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Scripting News, the weblog started in 1997 that bootstrapped the blogging revolution.

Update after Obama's race speech Permanent link to this item in the archive.

I had so many thoughts after Obama's speech yesterday, but none of them were organized enough to write. Today maybe a few are.

1. I don't think it's going to change anyone's mind. If you supported Obama before, you probably still do, if you didn't you still don't.

2. It should now be clear to everyone with a reasonably open mind who listened to the speech, what he means by change. There were so many shortcuts he could have taken. If he were Bush or Clinton, he would have taken them. After having Presidents who openly lie for so long, the change is this: Obama doesn't. He told the truth, maybe not all of it, but orders of magnitude more than politicians of our age do.

2a. Yes, Virginia, Obama is a politician. And that's not a dirty word. We have politics to make decisions as groups of people, at a local, state, country, even a global level. If we ever elect someone to the Presidency who says he or she is not a politician, they are lying, bigtime.

3. Sometimes things get so bad that only the truth will do. We usually like bedtime stories from our politicians, tales that give us a good night's sleep. Obama certainly has a good bedside manner. And while race isn't the top item on our national to-do list, it is on the list and has been there, as he said, since before the founding of the country.

The Wright videos have brought race to the front, have started a discourse here and elsewhere, that has enormous potential for improving communication. And while the problems may be unsolvable (none of us are going to change how we feel or what we believe) we must not let them stand in the way of working together and getting stuff done. You don't have the time to change me, and I don't have the time to change you. Our first order of business is to get Obama elected, and after that, we have a lot more work to do.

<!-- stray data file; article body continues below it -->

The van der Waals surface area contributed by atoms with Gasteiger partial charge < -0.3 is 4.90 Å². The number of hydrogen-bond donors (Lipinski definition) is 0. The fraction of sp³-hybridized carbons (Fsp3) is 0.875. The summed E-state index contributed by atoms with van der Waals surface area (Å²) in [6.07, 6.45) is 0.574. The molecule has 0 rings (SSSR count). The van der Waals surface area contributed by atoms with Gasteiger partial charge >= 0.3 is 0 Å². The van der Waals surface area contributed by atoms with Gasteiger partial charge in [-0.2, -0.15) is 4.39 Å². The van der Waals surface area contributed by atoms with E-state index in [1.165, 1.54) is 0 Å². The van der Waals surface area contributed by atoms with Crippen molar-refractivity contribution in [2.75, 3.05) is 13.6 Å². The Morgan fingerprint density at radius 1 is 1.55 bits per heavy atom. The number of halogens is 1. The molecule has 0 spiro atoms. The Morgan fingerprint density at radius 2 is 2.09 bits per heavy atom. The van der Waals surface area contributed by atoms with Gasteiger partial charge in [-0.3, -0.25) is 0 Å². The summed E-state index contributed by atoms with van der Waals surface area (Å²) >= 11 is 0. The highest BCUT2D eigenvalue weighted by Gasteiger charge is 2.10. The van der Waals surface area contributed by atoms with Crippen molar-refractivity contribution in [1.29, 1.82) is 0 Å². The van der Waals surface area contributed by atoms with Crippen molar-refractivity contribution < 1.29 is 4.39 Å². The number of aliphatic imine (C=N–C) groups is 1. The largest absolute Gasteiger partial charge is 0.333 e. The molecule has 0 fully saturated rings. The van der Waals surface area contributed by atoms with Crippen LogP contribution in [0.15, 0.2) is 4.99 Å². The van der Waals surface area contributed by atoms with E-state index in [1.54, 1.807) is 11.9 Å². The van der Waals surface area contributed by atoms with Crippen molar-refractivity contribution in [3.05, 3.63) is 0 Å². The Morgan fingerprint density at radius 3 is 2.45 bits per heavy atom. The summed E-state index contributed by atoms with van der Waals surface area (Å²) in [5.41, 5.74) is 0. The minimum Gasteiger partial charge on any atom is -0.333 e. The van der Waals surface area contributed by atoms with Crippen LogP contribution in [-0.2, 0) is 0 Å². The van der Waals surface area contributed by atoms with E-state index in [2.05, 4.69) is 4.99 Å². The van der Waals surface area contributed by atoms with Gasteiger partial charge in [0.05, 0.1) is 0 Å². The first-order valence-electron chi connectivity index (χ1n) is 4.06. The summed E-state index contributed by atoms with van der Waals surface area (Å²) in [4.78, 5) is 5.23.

I think this is how historic problems are properly dealt with. You side-step the personal issues, and just start assuming the problem has been solved, and then one day you look up and things are a lot better. Not perfect, they never are, but better. (This is why the "fierce urgency of now" is something to seize and embrace, to not pass up. We can use it to get past the attitudes and beliefs that are in our way.)

4. Obama is not Howard Dean, and the Wright videos are not the Dean Scream, because Obama has the delegate and popular vote lead, and we're deep into the primary season. He makes the decision whether his candidacy is viable, not Hardballs, 350, The Saturation Room, Space The Nation not even Cowntown and certainly not Tim Russert. (Sorry, the first was a typo, then I had fun with the others.)

5. Maybe the delay in choosing a candidate is not such a bad thing for the Democratic Party. Maybe the time can be used to figure out wtf the Democratic Party is in 2008. Maybe we can participate in that decision this time, maybe it isn't just the insiders and fatcats (love that word!) who get to call the shots. Maybe we should organize a BloggerCon for May to discuss the future of the Democratic Party. I bet some interesting ideas would come from such a meetup.

Update: Huffington cross-post.

Today's Clinton conference call Permanent link to this item in the archive.

Berkeley anti-war demo Permanent link to this item in the archive.

A picture named berkeleyAntiWarDemo.jpg


Last update: Wednesday, March 19, 2008 at 2:22 PM Pacific.

I'm a California voter for Obama.

A picture named dave.jpgDave Winer, 52, pioneered the development of weblogs, syndication (RSS), podcasting, outlining, and web content management software; former contributing editor at Wired Magazine, research fellow at Harvard Law School, entrepreneur, and investor in web media companies. A native New Yorker, he received a Master's in Computer Science from the University of Wisconsin, a Bachelor's in Mathematics from Tulane University and currently lives in Berkeley, California.

"The protoblogger." - NY Times.

"The father of modern-day content distribution." - PC World.

One of BusinessWeek's 25 Most Influential People on the Web.

"Helped popularize blogging, podcasting and RSS." - Time.

"The father of blogging and RSS." - BBC.

"RSS was born in 1997 out of the confluence of Dave Winer's 'Really Simple Syndication' technology, used to push out blog updates, and Netscape's 'Rich Site Summary', which allowed users to create custom Netscape home pages with regularly updated data flows." - Tim O'Reilly.

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On This Day In: 2007 2006 2005 2004 2003 2002 2001 2000 1999 1998.

March 2008
Feb   Apr

Lijit Search
Things to revisit:

1.Microsoft patent acid test.
2.What is a weblog?
3.Advertising R.I.P.
4.How to embrace & extend.
5.Bubble Burst 2.0.
6.This I Believe.
7.Most RSS readers are wrong.
8.Who is Phil Jones?
9.Send them away.
10.Negotiate with users.
11.Preserving ideas.
12.Empire of the Air.
13.NPR speech.
14.Russo & Hale.
15.Trouble at the Chronicle.
15.RSS 2.0.
16.Checkbox News.
17.Spreadsheet calls over the Internet.
18.Twitter as coral reef.
19.Mobs of the blogosphere.
20.Advice for Campaigns.
21.Social Cameras.
22.The Next Big Thing.
23.It's time to open up networking, again.
24.Am I competing?
25.Time to shake up conferences?
26.Bloggers working with journalists.

Teller: "To discover is not merely to encounter, but to comprehend and reveal, to apprehend something new and true and deliver it to the world."

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